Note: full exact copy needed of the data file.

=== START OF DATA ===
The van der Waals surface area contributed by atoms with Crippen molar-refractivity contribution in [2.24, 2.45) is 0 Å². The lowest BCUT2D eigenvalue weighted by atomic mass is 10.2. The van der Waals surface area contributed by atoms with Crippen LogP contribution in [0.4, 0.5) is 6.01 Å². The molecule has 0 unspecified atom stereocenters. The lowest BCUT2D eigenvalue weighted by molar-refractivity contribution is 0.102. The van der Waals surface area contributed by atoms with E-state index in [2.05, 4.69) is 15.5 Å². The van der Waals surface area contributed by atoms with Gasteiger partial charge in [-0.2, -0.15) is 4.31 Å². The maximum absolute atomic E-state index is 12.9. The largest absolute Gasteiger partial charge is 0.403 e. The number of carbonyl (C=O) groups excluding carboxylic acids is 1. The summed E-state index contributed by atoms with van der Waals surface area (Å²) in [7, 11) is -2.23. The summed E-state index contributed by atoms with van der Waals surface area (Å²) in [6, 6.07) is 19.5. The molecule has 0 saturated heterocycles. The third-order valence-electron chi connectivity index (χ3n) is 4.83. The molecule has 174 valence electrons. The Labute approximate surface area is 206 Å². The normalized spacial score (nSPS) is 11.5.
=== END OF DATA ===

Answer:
The van der Waals surface area contributed by atoms with Crippen molar-refractivity contribution in [2.24, 2.45) is 0 Å². The lowest BCUT2D eigenvalue weighted by atomic mass is 10.2. The van der Waals surface area contributed by atoms with Crippen LogP contribution in [0.4, 0.5) is 6.01 Å². The molecule has 0 unspecified atom stereocenters. The lowest BCUT2D eigenvalue weighted by molar-refractivity contribution is 0.102. The van der Waals surface area contributed by atoms with E-state index in [2.05, 4.69) is 15.5 Å². The van der Waals surface area contributed by atoms with Gasteiger partial charge in [-0.2, -0.15) is 4.31 Å². The maximum absolute atomic E-state index is 12.9. The largest absolute Gasteiger partial charge is 0.403 e. The number of carbonyl (C=O) groups excluding carboxylic acids is 1. The summed E-state index contributed by atoms with van der Waals surface area (Å²) in [7, 11) is -2.23. The summed E-state index contributed by atoms with van der Waals surface area (Å²) in [6, 6.07) is 19.5. The molecule has 0 saturated heterocycles. The third-order valence-electron chi connectivity index (χ3n) is 4.83. The molecule has 174 valence electrons. The Labute approximate surface area is 206 Å². The normalized spacial score (nSPS) is 11.5.